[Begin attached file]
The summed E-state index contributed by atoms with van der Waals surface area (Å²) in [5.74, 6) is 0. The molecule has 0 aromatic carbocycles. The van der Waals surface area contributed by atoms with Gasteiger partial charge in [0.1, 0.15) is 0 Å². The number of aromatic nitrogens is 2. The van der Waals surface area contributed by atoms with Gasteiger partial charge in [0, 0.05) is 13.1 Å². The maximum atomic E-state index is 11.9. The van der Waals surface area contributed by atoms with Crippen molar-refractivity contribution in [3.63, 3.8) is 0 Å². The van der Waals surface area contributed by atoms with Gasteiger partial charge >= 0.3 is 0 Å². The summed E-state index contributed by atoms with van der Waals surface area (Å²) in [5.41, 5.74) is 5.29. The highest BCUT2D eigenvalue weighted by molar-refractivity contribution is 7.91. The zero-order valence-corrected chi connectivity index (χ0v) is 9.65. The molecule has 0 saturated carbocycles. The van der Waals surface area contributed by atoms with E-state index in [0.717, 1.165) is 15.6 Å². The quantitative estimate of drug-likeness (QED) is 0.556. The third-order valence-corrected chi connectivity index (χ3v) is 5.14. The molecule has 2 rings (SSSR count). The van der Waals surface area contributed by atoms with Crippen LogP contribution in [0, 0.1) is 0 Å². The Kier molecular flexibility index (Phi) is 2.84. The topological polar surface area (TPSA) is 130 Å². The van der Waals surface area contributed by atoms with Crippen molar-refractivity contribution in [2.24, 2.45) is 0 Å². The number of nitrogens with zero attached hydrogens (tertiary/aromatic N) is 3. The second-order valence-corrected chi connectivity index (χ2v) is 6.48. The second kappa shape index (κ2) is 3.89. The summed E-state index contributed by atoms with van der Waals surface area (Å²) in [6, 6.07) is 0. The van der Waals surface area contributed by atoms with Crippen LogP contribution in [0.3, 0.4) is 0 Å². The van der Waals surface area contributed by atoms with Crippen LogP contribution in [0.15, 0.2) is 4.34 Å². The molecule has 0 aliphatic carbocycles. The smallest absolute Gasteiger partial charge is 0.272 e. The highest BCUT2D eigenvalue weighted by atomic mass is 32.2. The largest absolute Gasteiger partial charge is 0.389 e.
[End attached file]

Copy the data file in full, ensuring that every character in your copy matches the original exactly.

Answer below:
The summed E-state index contributed by atoms with van der Waals surface area (Å²) in [5.74, 6) is 0. The molecule has 0 aromatic carbocycles. The van der Waals surface area contributed by atoms with Gasteiger partial charge in [0.1, 0.15) is 0 Å². The number of aromatic nitrogens is 2. The van der Waals surface area contributed by atoms with Gasteiger partial charge in [0, 0.05) is 13.1 Å². The maximum atomic E-state index is 11.9. The van der Waals surface area contributed by atoms with Crippen molar-refractivity contribution in [3.63, 3.8) is 0 Å². The van der Waals surface area contributed by atoms with Gasteiger partial charge >= 0.3 is 0 Å². The summed E-state index contributed by atoms with van der Waals surface area (Å²) in [5.41, 5.74) is 5.29. The highest BCUT2D eigenvalue weighted by molar-refractivity contribution is 7.91. The zero-order valence-corrected chi connectivity index (χ0v) is 9.65. The molecule has 0 saturated carbocycles. The van der Waals surface area contributed by atoms with E-state index in [0.717, 1.165) is 15.6 Å². The quantitative estimate of drug-likeness (QED) is 0.556. The third-order valence-corrected chi connectivity index (χ3v) is 5.14. The molecule has 2 rings (SSSR count). The van der Waals surface area contributed by atoms with Crippen LogP contribution in [0, 0.1) is 0 Å². The Kier molecular flexibility index (Phi) is 2.84. The topological polar surface area (TPSA) is 130 Å². The van der Waals surface area contributed by atoms with Crippen molar-refractivity contribution in [2.24, 2.45) is 0 Å². The number of nitrogens with zero attached hydrogens (tertiary/aromatic N) is 3. The second-order valence-corrected chi connectivity index (χ2v) is 6.48. The second kappa shape index (κ2) is 3.89. The summed E-state index contributed by atoms with van der Waals surface area (Å²) in [6, 6.07) is 0. The van der Waals surface area contributed by atoms with Crippen LogP contribution in [0.3, 0.4) is 0 Å². The van der Waals surface area contributed by atoms with Crippen LogP contribution in [0.15, 0.2) is 4.34 Å². The molecule has 0 aliphatic carbocycles. The smallest absolute Gasteiger partial charge is 0.272 e. The highest BCUT2D eigenvalue weighted by atomic mass is 32.2. The largest absolute Gasteiger partial charge is 0.389 e.